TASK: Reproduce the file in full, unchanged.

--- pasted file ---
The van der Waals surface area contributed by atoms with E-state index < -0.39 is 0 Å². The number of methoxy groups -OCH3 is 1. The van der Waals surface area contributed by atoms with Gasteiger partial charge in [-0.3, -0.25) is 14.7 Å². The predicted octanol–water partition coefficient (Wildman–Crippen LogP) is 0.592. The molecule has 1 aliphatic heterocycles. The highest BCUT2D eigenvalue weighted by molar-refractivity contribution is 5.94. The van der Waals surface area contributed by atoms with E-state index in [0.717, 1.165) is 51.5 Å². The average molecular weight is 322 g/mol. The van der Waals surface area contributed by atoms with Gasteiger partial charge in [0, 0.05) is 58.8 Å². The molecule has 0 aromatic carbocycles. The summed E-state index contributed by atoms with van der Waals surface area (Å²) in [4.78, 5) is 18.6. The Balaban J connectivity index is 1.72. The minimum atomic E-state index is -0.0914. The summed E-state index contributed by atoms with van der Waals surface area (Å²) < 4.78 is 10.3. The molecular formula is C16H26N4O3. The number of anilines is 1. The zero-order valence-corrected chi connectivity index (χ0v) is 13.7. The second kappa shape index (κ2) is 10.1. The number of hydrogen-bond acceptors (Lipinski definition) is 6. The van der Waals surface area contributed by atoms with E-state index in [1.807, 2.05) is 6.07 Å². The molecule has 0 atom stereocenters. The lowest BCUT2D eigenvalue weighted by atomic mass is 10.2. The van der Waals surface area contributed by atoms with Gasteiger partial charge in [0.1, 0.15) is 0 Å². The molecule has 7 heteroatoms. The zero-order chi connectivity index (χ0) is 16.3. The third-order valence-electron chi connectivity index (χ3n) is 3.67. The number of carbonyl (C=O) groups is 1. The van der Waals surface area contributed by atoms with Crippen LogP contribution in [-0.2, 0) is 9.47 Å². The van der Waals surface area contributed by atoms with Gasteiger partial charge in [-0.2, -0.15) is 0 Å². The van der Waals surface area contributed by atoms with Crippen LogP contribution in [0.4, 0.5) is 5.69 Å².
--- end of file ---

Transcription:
The van der Waals surface area contributed by atoms with E-state index < -0.39 is 0 Å². The number of methoxy groups -OCH3 is 1. The van der Waals surface area contributed by atoms with Gasteiger partial charge in [-0.3, -0.25) is 14.7 Å². The predicted octanol–water partition coefficient (Wildman–Crippen LogP) is 0.592. The molecule has 1 aliphatic heterocycles. The highest BCUT2D eigenvalue weighted by molar-refractivity contribution is 5.94. The van der Waals surface area contributed by atoms with E-state index in [0.717, 1.165) is 51.5 Å². The average molecular weight is 322 g/mol. The van der Waals surface area contributed by atoms with Gasteiger partial charge in [0, 0.05) is 58.8 Å². The molecule has 0 aromatic carbocycles. The summed E-state index contributed by atoms with van der Waals surface area (Å²) in [4.78, 5) is 18.6. The Balaban J connectivity index is 1.72. The minimum atomic E-state index is -0.0914. The summed E-state index contributed by atoms with van der Waals surface area (Å²) < 4.78 is 10.3. The molecular formula is C16H26N4O3. The number of anilines is 1. The zero-order valence-corrected chi connectivity index (χ0v) is 13.7. The second kappa shape index (κ2) is 10.1. The number of hydrogen-bond acceptors (Lipinski definition) is 6. The van der Waals surface area contributed by atoms with E-state index in [1.807, 2.05) is 6.07 Å². The molecule has 0 atom stereocenters. The lowest BCUT2D eigenvalue weighted by atomic mass is 10.2. The van der Waals surface area contributed by atoms with Gasteiger partial charge in [0.1, 0.15) is 0 Å². The molecule has 7 heteroatoms. The zero-order chi connectivity index (χ0) is 16.3. The third-order valence-electron chi connectivity index (χ3n) is 3.67. The number of carbonyl (C=O) groups is 1. The van der Waals surface area contributed by atoms with Crippen LogP contribution in [-0.2, 0) is 9.47 Å². The van der Waals surface area contributed by atoms with Gasteiger partial charge in [-0.2, -0.15) is 0 Å². The van der Waals surface area contributed by atoms with Crippen LogP contribution in [0.4, 0.5) is 5.69 Å².